By: Zorais Naroo, Riley Suszkiw, and Aidan Vogts
The Scholastic Aptitude Test or SAT is feared every year by students for the stress it causes. The three hour long standardized test, however, is experiencing changes in 2024.
The changes for the test come as questions of the test’s fairness and its practicality arise around the country.
Tests have been seen as unfair to students from poorer communities, as some cannot afford the SAT test prep classes that are shown to improve test scores.
Over 1,800 colleges across the U.S. are removing their SAT requirements from applications, leading many to question the relevance of taking the test at all.
According to the College Board, the changes include: reducing the test time from three hours to two, calculators will be allowed for the whole math section, scores will be able to be given back in a matter of days, and the tests will be administered on computers.
The College Board has said that the change from paper tests allows more flexibility to states, districts, and schools that want to administer tests to students.
Sophomore Ronnie Mejia hasn’t taken the SAT before but he knows that the test will be easier by being on a computer.
“There are benefits because it will make the test easier,” Mejia said, “However, it may become too easy and become less of a test and less important for students.”
Bradley Snyder, a junior, hasn’t taken the SAT either but will in March. If Snyder gets to use a calculator then he “would prefer the computer test, it would be very beneficial, instead of doing mental math,” which seems to be the reason for the change by the College Board.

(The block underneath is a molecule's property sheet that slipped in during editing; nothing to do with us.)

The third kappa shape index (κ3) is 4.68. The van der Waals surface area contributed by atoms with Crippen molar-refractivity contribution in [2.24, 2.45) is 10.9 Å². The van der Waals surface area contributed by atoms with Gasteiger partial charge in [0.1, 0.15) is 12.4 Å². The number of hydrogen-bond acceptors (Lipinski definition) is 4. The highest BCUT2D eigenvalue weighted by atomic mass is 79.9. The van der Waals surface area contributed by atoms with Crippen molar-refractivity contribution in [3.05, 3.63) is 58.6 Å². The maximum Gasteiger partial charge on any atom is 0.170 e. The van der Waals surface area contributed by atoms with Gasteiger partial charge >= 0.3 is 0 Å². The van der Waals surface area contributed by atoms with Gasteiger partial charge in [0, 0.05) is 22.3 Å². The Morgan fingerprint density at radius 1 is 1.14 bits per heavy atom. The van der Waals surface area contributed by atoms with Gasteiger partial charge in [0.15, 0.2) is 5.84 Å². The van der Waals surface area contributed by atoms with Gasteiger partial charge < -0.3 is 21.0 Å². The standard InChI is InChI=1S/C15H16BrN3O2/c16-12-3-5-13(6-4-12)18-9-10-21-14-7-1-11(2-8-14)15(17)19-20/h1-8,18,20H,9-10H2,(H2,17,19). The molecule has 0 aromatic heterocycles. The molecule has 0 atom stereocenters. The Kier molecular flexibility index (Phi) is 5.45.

According to media specialist Dawn Currie-Scott, who also proctors the exam, the changes to the SAT are overall good for the students, though she did recognize several possible drawbacks, including additional student stress.
“Paper is a technology, and it’s the very best one we have for reading,” Currie-Scott said, who believes that reading online could encourage students to skim more, which could lead to more stress for students, especially in a timed environment.
“Rather than encouraging students to skim read, taking an exam on paper can allow students to annotate on the sides and take notes as they read, which can help for solving questions and highlighting pertinent information,” she added.
However, she notes that a digital format would be easier to solve problems with and update, so any problems can be solved easily compared to the traditional format. As long as online issues can be solved, according to Currie-Scott, the changes will be beneficial in the long run.
In the end, it seems that there is a lot that the future can hold, and hopefully CollegeBoard takes notice of the opinions of students and faculty in creating better tests.